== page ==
Medivation Rejects Sanofi Bid Again, Calling It `Opportunistic'

  • Board has decided offer undervalues company, Medivation says
  • Sanofi urges Medivation directors to engage in negotiations

Medivation Inc. rejected Sanofi’s unsolicited $9.3 billion takeover offer again after the French drugmaker threatened to go directly to shareholders if talks don’t begin, setting the stage for other possible suitors.

The board has already determined that the proposed price substantially undervalues the company, said Medivation, which first spurned the $52.50-a-share proposal last week. On a conference call Thursday to discuss first-quarter earnings, Chief Executive Officer David Hung repeated that the bid is too low, describing it as “highly opportunistic.”

The San Francisco-based company has only one marketed medicine -- Xtandi, for prostate cancer -- and said Sanofi’s proposal would deny its stockholders the value of future products. The French drugmaker said in a letter made public earlier Thursday that it would consider revising its offer if Medivation’s board engages in discussions. Meanwhile, several other potential suitors are circling the company, including Amgen Inc., AstraZeneca Plc, Pfizer Inc. and Novartis AG, according to people familiar with the matter.

Shares of Medivation, which have been trading higher than Sanofi’s offer as investors anticipate counterbids, were little changed in late trading Thursday after the company reported first-quarter earnings that fell short of analysts’ expectations.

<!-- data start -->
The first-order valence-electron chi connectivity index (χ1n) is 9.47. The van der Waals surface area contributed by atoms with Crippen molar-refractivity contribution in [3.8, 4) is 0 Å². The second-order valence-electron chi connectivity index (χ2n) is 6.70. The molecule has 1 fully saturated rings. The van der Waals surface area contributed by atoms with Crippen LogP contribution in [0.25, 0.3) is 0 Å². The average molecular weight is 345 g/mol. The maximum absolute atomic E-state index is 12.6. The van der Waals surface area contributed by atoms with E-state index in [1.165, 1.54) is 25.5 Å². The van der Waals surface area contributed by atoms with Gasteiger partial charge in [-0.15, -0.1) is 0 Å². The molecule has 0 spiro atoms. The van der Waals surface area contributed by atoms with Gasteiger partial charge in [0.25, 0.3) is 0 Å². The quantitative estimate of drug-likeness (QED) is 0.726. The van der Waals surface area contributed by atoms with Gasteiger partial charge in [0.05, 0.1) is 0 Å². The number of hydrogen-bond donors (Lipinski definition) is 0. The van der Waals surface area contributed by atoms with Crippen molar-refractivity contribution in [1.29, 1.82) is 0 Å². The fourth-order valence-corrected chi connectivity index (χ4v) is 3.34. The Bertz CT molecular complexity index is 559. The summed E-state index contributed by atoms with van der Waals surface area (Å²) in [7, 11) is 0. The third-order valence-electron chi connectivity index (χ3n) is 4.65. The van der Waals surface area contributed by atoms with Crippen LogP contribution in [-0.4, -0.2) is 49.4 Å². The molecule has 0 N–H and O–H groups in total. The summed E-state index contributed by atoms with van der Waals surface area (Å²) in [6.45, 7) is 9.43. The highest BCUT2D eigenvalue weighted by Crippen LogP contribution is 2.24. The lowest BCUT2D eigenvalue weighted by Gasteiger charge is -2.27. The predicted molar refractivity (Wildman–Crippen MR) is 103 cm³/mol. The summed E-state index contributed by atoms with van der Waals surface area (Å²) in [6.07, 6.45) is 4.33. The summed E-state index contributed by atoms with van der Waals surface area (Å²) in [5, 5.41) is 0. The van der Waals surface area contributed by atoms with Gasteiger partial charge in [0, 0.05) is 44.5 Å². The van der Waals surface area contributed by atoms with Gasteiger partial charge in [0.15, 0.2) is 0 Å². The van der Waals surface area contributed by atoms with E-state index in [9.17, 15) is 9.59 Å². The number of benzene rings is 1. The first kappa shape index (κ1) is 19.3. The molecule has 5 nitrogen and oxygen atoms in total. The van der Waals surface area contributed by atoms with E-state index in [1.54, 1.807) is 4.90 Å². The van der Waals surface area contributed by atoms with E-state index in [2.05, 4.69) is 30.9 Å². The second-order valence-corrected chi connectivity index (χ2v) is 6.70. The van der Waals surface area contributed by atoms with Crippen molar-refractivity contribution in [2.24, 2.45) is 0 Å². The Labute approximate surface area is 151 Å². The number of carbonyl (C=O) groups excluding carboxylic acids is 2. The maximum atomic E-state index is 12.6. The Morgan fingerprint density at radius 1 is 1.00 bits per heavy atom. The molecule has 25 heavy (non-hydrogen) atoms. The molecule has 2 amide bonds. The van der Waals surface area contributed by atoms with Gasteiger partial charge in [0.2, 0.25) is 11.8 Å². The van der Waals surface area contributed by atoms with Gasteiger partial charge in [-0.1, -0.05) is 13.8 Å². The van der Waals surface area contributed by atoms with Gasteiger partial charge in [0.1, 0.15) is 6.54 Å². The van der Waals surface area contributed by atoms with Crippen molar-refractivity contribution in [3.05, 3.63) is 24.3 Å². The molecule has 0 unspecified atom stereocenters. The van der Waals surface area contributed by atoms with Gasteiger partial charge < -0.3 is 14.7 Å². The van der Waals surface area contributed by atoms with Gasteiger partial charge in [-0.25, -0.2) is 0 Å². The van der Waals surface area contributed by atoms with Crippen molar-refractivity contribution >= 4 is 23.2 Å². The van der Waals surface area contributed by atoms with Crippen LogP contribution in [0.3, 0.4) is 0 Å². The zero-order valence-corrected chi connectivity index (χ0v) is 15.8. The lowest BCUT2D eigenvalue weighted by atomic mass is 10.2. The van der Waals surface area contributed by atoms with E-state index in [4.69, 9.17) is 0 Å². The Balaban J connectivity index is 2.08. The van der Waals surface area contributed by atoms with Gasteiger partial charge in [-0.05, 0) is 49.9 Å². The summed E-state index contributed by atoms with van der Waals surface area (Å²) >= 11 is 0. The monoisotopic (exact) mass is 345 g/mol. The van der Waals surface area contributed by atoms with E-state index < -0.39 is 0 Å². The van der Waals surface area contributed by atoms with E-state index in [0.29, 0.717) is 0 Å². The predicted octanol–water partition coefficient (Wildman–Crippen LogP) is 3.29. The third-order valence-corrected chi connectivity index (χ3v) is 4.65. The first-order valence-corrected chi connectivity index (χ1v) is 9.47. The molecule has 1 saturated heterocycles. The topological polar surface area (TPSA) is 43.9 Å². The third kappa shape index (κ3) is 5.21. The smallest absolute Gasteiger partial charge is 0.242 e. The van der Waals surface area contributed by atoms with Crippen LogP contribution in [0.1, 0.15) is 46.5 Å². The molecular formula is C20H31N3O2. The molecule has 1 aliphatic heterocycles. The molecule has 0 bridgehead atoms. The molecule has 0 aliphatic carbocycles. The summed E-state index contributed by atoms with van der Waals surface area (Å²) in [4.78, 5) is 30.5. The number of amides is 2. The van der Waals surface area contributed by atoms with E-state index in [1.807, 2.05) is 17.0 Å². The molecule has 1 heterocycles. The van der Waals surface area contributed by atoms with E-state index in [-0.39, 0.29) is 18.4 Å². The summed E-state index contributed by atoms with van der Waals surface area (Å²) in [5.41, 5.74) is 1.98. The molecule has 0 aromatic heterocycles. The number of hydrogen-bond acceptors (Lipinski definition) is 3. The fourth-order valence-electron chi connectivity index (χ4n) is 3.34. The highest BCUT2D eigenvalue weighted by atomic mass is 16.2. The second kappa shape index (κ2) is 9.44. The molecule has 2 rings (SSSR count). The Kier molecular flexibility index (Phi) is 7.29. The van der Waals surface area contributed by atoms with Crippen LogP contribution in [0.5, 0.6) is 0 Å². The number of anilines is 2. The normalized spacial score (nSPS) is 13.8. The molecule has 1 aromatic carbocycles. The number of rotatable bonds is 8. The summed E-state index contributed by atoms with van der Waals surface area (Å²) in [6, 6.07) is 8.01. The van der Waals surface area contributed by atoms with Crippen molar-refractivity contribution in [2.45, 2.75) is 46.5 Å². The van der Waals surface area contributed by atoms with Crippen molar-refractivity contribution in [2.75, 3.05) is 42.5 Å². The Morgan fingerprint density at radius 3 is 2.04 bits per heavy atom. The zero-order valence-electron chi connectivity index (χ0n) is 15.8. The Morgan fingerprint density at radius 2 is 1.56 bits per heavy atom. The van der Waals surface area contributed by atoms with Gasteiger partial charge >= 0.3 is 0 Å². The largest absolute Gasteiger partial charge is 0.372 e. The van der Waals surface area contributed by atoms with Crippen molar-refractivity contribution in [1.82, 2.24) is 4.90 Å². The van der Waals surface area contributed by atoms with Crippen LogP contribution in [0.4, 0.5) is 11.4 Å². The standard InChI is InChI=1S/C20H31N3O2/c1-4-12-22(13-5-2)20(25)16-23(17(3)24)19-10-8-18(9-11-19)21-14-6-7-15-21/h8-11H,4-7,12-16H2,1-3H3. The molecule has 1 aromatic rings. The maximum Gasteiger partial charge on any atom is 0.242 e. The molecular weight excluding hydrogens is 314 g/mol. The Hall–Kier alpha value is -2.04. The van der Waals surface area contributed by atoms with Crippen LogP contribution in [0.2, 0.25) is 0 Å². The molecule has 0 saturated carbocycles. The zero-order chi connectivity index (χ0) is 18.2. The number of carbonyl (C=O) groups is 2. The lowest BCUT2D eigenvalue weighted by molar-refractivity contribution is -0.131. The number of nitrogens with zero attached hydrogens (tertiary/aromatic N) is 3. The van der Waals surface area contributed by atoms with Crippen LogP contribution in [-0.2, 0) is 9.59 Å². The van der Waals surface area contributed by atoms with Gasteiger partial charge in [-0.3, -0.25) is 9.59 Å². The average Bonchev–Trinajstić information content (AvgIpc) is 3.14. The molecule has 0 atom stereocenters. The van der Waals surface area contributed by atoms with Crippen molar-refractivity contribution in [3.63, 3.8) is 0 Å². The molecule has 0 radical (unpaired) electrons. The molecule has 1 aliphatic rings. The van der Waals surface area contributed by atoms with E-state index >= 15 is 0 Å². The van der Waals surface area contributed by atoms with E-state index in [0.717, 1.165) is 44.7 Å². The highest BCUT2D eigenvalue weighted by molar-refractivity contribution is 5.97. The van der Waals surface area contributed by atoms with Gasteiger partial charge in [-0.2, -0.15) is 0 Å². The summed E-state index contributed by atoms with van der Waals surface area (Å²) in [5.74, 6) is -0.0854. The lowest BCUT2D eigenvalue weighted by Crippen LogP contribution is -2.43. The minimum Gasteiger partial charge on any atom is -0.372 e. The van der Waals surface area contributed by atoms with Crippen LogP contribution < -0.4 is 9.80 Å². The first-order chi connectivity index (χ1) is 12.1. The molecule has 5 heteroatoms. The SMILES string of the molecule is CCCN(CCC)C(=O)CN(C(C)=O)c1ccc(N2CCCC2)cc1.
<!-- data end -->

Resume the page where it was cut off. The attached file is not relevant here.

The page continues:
Missing Estimates

Profit before some costs totaled 11 cents a share, below the 23-cent average estimate, according to data compiled by Bloomberg. It was the third time in five quarters that adjusted profit missed expectations. First-quarter revenue rose 41 percent to $182.5 million, below estimates of $197.3 million.

Medivation rose less than 1 percent to $59.22 at the New York close. It traded at an average of about $35 in February and March, before reports Sanofi was interested in the company.

Medivation’s CEO spent more than an hour on a conference call with analysts discussing the past quarter’s results and explaining why the board had rejected Sanofi’s offer, calling the French drugmaker’s approach “ill-timed” and designed to take advantage of “significant market dislocation” in biotech.  

“We are extremely confident that our strategy will deliver more value to you than Sanofi’s proposal," he said on the call.

Shareholder Support

In Thursday’s letter, Paris-based Sanofi said Medivation’s top shareholders have signaled “overwhelming support” for a transaction.

“You should know that an acquisition of Medivation is a priority for Sanofi and we are committed to effecting it,” Sanofi Chief Executive Officer Olivier Brandicourt said in the letter. “If the Medivation board of directors continues to refuse to engage with us, then we intend to commence a process to remove and replace members of the board.”

Medivation would be trading in the $30s if Sanofi hadn’t offered to buy the company, Brandicourt said in his letter. That means the proposed takeover price gives investors an almost 100 percent premium, he said.

Cancer Treatment

Medivation specializes in therapies for hard-to-treat diseases, and larger companies’ need for new treatments has been spurring mergers and acquisitions this year. The company, which turned its first profit since 1999 just two years ago, was transformed on the back of its blockbuster pill for prostate cancer. That attracted Sanofi, which is seeking new medicines to spur growth as its Lantus insulin ages and a new cholesterol drug faces a patent battle.

Sanofi took its offer public a week ago after Medivation didn’t respond to an earlier approach and hired banks to defend itself. In a statement Friday, the French drugmaker said that combining the companies represents a “compelling strategic and financial opportunity” and that it remains committed to the transaction.

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